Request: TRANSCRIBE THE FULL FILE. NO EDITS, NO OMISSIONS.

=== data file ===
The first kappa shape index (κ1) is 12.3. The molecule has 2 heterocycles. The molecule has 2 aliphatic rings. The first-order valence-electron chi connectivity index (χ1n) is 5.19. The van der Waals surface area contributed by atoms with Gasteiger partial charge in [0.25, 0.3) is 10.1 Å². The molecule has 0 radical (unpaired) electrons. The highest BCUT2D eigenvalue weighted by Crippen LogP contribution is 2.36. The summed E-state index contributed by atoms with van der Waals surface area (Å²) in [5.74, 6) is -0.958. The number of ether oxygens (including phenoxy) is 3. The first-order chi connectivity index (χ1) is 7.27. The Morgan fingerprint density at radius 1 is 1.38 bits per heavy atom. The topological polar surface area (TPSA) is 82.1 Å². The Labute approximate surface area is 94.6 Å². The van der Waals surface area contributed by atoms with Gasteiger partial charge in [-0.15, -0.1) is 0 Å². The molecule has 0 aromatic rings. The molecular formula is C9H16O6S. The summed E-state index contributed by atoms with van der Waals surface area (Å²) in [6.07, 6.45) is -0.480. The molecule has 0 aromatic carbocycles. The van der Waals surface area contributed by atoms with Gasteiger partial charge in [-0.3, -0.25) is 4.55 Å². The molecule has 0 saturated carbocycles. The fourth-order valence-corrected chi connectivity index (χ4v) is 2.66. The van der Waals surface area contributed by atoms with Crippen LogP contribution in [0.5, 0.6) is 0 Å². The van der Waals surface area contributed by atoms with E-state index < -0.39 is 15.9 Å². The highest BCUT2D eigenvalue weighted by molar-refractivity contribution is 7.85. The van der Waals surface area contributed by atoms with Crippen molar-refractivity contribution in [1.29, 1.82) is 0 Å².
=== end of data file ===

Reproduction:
The first kappa shape index (κ1) is 12.3. The molecule has 2 heterocycles. The molecule has 2 aliphatic rings. The first-order valence-electron chi connectivity index (χ1n) is 5.19. The van der Waals surface area contributed by atoms with Gasteiger partial charge in [0.25, 0.3) is 10.1 Å². The molecule has 0 radical (unpaired) electrons. The highest BCUT2D eigenvalue weighted by Crippen LogP contribution is 2.36. The summed E-state index contributed by atoms with van der Waals surface area (Å²) in [5.74, 6) is -0.958. The number of ether oxygens (including phenoxy) is 3. The first-order chi connectivity index (χ1) is 7.27. The Morgan fingerprint density at radius 1 is 1.38 bits per heavy atom. The topological polar surface area (TPSA) is 82.1 Å². The Labute approximate surface area is 94.6 Å². The van der Waals surface area contributed by atoms with Gasteiger partial charge in [-0.15, -0.1) is 0 Å². The molecule has 0 aromatic rings. The molecular formula is C9H16O6S. The summed E-state index contributed by atoms with van der Waals surface area (Å²) in [6.07, 6.45) is -0.480. The molecule has 0 aromatic carbocycles. The van der Waals surface area contributed by atoms with Gasteiger partial charge in [-0.3, -0.25) is 4.55 Å². The molecule has 0 saturated carbocycles. The fourth-order valence-corrected chi connectivity index (χ4v) is 2.66. The van der Waals surface area contributed by atoms with Crippen LogP contribution in [0.5, 0.6) is 0 Å². The van der Waals surface area contributed by atoms with E-state index < -0.39 is 15.9 Å². The highest BCUT2D eigenvalue weighted by molar-refractivity contribution is 7.85. The van der Waals surface area contributed by atoms with Crippen molar-refractivity contribution in [1.29, 1.82) is 0 Å².